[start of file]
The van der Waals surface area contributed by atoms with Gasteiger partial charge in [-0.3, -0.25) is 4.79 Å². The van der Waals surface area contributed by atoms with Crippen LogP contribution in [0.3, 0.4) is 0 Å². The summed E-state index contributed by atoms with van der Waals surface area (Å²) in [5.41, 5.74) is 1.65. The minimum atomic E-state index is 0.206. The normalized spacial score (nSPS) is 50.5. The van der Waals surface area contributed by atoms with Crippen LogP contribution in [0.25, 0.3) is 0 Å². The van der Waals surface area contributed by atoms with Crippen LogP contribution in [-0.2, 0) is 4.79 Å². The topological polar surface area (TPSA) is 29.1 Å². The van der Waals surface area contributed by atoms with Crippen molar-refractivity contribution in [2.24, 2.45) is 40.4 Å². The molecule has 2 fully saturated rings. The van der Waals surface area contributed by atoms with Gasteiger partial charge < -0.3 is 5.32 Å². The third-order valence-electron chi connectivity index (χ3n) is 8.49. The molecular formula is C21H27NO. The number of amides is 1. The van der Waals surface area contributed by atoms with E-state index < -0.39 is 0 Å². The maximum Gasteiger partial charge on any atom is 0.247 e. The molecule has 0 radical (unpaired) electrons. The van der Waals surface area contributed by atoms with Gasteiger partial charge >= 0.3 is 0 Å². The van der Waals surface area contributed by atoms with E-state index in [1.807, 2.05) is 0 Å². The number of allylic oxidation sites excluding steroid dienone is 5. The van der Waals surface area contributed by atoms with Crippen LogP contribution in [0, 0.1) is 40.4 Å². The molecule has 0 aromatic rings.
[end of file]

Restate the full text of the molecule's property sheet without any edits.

The van der Waals surface area contributed by atoms with Gasteiger partial charge in [-0.3, -0.25) is 4.79 Å². The van der Waals surface area contributed by atoms with Crippen LogP contribution in [0.3, 0.4) is 0 Å². The summed E-state index contributed by atoms with van der Waals surface area (Å²) in [5.41, 5.74) is 1.65. The minimum atomic E-state index is 0.206. The normalized spacial score (nSPS) is 50.5. The van der Waals surface area contributed by atoms with Crippen LogP contribution in [0.25, 0.3) is 0 Å². The van der Waals surface area contributed by atoms with Crippen LogP contribution in [-0.2, 0) is 4.79 Å². The topological polar surface area (TPSA) is 29.1 Å². The van der Waals surface area contributed by atoms with Crippen molar-refractivity contribution in [2.24, 2.45) is 40.4 Å². The molecule has 2 fully saturated rings. The van der Waals surface area contributed by atoms with Gasteiger partial charge < -0.3 is 5.32 Å². The third-order valence-electron chi connectivity index (χ3n) is 8.49. The molecular formula is C21H27NO. The number of amides is 1. The van der Waals surface area contributed by atoms with E-state index < -0.39 is 0 Å². The maximum Gasteiger partial charge on any atom is 0.247 e. The molecule has 0 radical (unpaired) electrons. The van der Waals surface area contributed by atoms with Gasteiger partial charge >= 0.3 is 0 Å². The van der Waals surface area contributed by atoms with E-state index in [1.807, 2.05) is 0 Å². The number of allylic oxidation sites excluding steroid dienone is 5. The van der Waals surface area contributed by atoms with Crippen LogP contribution in [0, 0.1) is 40.4 Å². The molecule has 0 aromatic rings.